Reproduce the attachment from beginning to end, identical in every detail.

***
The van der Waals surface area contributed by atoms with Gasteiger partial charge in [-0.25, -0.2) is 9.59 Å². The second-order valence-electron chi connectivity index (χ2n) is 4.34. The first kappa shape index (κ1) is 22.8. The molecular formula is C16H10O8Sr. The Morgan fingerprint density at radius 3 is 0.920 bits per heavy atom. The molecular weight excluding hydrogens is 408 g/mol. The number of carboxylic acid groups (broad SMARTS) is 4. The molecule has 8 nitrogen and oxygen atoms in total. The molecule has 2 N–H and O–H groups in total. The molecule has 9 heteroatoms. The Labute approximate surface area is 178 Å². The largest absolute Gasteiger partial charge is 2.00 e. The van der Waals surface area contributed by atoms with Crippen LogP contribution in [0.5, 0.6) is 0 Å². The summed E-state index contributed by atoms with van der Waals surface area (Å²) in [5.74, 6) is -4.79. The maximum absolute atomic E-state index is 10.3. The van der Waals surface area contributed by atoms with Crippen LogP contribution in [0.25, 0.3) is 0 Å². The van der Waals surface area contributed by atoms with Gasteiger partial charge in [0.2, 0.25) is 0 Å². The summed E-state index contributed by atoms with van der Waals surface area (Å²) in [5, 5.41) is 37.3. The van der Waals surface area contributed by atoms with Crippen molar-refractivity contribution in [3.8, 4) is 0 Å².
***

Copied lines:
The van der Waals surface area contributed by atoms with Gasteiger partial charge in [-0.25, -0.2) is 9.59 Å². The second-order valence-electron chi connectivity index (χ2n) is 4.34. The first kappa shape index (κ1) is 22.8. The molecular formula is C16H10O8Sr. The Morgan fingerprint density at radius 3 is 0.920 bits per heavy atom. The molecular weight excluding hydrogens is 408 g/mol. The number of carboxylic acid groups (broad SMARTS) is 4. The molecule has 8 nitrogen and oxygen atoms in total. The molecule has 2 N–H and O–H groups in total. The molecule has 9 heteroatoms. The Labute approximate surface area is 178 Å². The largest absolute Gasteiger partial charge is 2.00 e. The van der Waals surface area contributed by atoms with Crippen LogP contribution in [0.5, 0.6) is 0 Å². The summed E-state index contributed by atoms with van der Waals surface area (Å²) in [5.74, 6) is -4.79. The maximum absolute atomic E-state index is 10.3. The van der Waals surface area contributed by atoms with Crippen LogP contribution in [0.25, 0.3) is 0 Å². The van der Waals surface area contributed by atoms with Gasteiger partial charge in [0.2, 0.25) is 0 Å². The summed E-state index contributed by atoms with van der Waals surface area (Å²) in [5, 5.41) is 37.3. The van der Waals surface area contributed by atoms with Crippen molar-refractivity contribution in [3.8, 4) is 0 Å².